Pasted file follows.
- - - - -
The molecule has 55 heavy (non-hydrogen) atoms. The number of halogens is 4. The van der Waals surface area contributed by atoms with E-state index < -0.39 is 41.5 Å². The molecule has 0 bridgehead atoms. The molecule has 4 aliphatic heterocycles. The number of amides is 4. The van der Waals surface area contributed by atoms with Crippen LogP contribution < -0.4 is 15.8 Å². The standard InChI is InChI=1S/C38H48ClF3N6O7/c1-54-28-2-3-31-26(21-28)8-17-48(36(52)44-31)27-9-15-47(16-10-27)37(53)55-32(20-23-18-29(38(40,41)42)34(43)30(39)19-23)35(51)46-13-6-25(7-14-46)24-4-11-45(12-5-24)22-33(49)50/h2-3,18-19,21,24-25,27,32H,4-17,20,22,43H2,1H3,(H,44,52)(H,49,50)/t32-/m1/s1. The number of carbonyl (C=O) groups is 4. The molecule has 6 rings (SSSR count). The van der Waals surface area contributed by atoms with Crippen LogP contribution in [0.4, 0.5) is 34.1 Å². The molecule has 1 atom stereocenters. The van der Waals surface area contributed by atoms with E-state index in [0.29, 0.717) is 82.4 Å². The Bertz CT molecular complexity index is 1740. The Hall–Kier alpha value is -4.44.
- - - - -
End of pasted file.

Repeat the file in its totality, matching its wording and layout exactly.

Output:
The molecule has 55 heavy (non-hydrogen) atoms. The number of halogens is 4. The van der Waals surface area contributed by atoms with E-state index < -0.39 is 41.5 Å². The molecule has 0 bridgehead atoms. The molecule has 4 aliphatic heterocycles. The number of amides is 4. The van der Waals surface area contributed by atoms with Crippen LogP contribution < -0.4 is 15.8 Å². The standard InChI is InChI=1S/C38H48ClF3N6O7/c1-54-28-2-3-31-26(21-28)8-17-48(36(52)44-31)27-9-15-47(16-10-27)37(53)55-32(20-23-18-29(38(40,41)42)34(43)30(39)19-23)35(51)46-13-6-25(7-14-46)24-4-11-45(12-5-24)22-33(49)50/h2-3,18-19,21,24-25,27,32H,4-17,20,22,43H2,1H3,(H,44,52)(H,49,50)/t32-/m1/s1. The number of carbonyl (C=O) groups is 4. The molecule has 6 rings (SSSR count). The van der Waals surface area contributed by atoms with Crippen LogP contribution in [0.4, 0.5) is 34.1 Å². The molecule has 1 atom stereocenters. The van der Waals surface area contributed by atoms with E-state index in [0.29, 0.717) is 82.4 Å². The Bertz CT molecular complexity index is 1740. The Hall–Kier alpha value is -4.44.